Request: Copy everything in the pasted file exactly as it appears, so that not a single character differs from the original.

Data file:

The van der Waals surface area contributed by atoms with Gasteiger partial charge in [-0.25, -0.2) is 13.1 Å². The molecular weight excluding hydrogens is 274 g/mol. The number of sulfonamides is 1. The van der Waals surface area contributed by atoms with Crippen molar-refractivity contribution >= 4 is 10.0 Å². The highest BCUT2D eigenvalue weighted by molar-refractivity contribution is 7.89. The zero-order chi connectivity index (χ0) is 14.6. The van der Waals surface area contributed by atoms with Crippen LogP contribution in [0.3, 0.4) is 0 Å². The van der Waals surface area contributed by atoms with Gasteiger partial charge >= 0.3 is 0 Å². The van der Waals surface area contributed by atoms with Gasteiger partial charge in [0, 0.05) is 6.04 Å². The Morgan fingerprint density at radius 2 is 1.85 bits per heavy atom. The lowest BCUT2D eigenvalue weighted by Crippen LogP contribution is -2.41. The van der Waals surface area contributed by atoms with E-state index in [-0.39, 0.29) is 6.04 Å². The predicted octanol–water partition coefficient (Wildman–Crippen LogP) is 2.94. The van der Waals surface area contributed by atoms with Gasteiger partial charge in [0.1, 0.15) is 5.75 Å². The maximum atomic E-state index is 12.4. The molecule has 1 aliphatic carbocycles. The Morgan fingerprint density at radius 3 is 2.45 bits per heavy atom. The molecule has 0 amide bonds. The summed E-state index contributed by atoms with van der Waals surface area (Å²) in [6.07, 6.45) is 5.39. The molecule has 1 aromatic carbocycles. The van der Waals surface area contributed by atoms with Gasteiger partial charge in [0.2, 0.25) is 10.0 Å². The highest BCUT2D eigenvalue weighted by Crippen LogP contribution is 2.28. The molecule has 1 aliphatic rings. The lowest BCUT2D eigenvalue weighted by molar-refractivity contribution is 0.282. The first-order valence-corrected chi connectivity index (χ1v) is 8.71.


The van der Waals surface area contributed by atoms with Gasteiger partial charge in [-0.25, -0.2) is 13.1 Å². The molecular weight excluding hydrogens is 274 g/mol. The number of sulfonamides is 1. The van der Waals surface area contributed by atoms with Crippen molar-refractivity contribution >= 4 is 10.0 Å². The highest BCUT2D eigenvalue weighted by molar-refractivity contribution is 7.89. The zero-order chi connectivity index (χ0) is 14.6. The van der Waals surface area contributed by atoms with Crippen LogP contribution in [0.3, 0.4) is 0 Å². The van der Waals surface area contributed by atoms with Gasteiger partial charge >= 0.3 is 0 Å². The van der Waals surface area contributed by atoms with Gasteiger partial charge in [0, 0.05) is 6.04 Å². The Morgan fingerprint density at radius 2 is 1.85 bits per heavy atom. The lowest BCUT2D eigenvalue weighted by Crippen LogP contribution is -2.41. The van der Waals surface area contributed by atoms with E-state index in [-0.39, 0.29) is 6.04 Å². The predicted octanol–water partition coefficient (Wildman–Crippen LogP) is 2.94. The van der Waals surface area contributed by atoms with Gasteiger partial charge in [0.1, 0.15) is 5.75 Å². The maximum atomic E-state index is 12.4. The molecule has 1 aliphatic carbocycles. The Morgan fingerprint density at radius 3 is 2.45 bits per heavy atom. The molecule has 0 amide bonds. The summed E-state index contributed by atoms with van der Waals surface area (Å²) in [6.07, 6.45) is 5.39. The molecule has 1 aromatic carbocycles. The van der Waals surface area contributed by atoms with Gasteiger partial charge in [0.2, 0.25) is 10.0 Å². The highest BCUT2D eigenvalue weighted by Crippen LogP contribution is 2.28. The molecule has 1 aliphatic rings. The lowest BCUT2D eigenvalue weighted by molar-refractivity contribution is 0.282. The first-order valence-corrected chi connectivity index (χ1v) is 8.71.